The after-school program industry is expected to experience growth in demand in the coming years, driven by a rise in disposable income and an increasing number of K-12 students. According to IBISWorld, per capita disposable income is anticipated to increase by an annualized 0.8% over the next five years. This growth in disposable income is expected to counter the anticipated rise in unemployment, although lower incomes will continue to strain households already struggling to pay rising tuitions.
As COVID-19 vaccine administration continues and stay-at-home orders are lifted, the labor force participation rate among women is expected to rebound slightly. Job gains in sectors that predominantly employ women, such as leisure and hospitality and food service, have seen gains but remain far below pre-pandemic levels. The ability for women to find and afford childcare, which was already difficult prior to the pandemic, will also pose a significant obstacle for those looking to re-enter the labor force. This represents an opportunity for industry operators as more women are expected to join the workforce.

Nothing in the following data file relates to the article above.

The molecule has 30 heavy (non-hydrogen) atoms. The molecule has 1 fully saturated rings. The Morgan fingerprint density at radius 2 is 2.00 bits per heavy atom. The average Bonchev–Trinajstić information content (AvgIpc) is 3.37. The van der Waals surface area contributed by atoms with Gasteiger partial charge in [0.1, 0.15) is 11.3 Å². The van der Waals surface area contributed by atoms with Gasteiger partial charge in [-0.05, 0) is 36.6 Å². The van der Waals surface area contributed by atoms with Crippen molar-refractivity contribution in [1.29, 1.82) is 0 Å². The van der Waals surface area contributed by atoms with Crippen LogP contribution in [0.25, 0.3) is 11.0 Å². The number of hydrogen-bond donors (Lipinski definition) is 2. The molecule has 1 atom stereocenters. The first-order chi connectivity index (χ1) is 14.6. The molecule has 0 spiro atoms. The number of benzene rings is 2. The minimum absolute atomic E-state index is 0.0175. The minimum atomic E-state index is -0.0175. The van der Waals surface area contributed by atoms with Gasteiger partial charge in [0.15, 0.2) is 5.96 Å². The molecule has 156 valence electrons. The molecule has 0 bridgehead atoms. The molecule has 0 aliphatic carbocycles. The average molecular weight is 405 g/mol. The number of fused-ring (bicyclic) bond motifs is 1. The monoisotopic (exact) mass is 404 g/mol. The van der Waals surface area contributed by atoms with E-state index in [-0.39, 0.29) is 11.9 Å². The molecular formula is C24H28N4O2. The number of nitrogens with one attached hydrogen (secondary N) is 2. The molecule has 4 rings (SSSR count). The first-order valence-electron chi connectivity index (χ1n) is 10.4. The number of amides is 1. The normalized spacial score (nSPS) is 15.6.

The number of K-12 students is also projected to increase, which is anticipated to drive demand for after-school programs. According to the Afterschool Alliance, elementary school students currently represent the largest share of children in after-school programs, estimated at 60.0% of all after-school participants in 2020. With unmet demand already at such a high level, the decline in the number of industry operators is expected to decline. Over the five years to 2022, the number of industry establishments is forecast to decline an annualized 0.4% to 141,679.
The benefits of after-school programs will also be important underlying drivers of demand over the next five years. For working parents, after-school programs provide childcare for students when school is out and parents are still at work. Additionally, research has shown that after-school programs benefit children, improving their performance in school and their engagement in learning. For example, annual performance data from 21st CCLC grant recipients across the country have shown that 43.0% of students enrolled in after-school programs improve their reading and 42.0% of students improve their math grades. Students are also more likely to improve their performance on state assessments because after-school programs provide a critical service to parents and have been shown to improve student performance, leading to an increase in demand for industry services over the next five years.
*Source: IBISWorld – Industry Report OD5884 – After-School Program Providers
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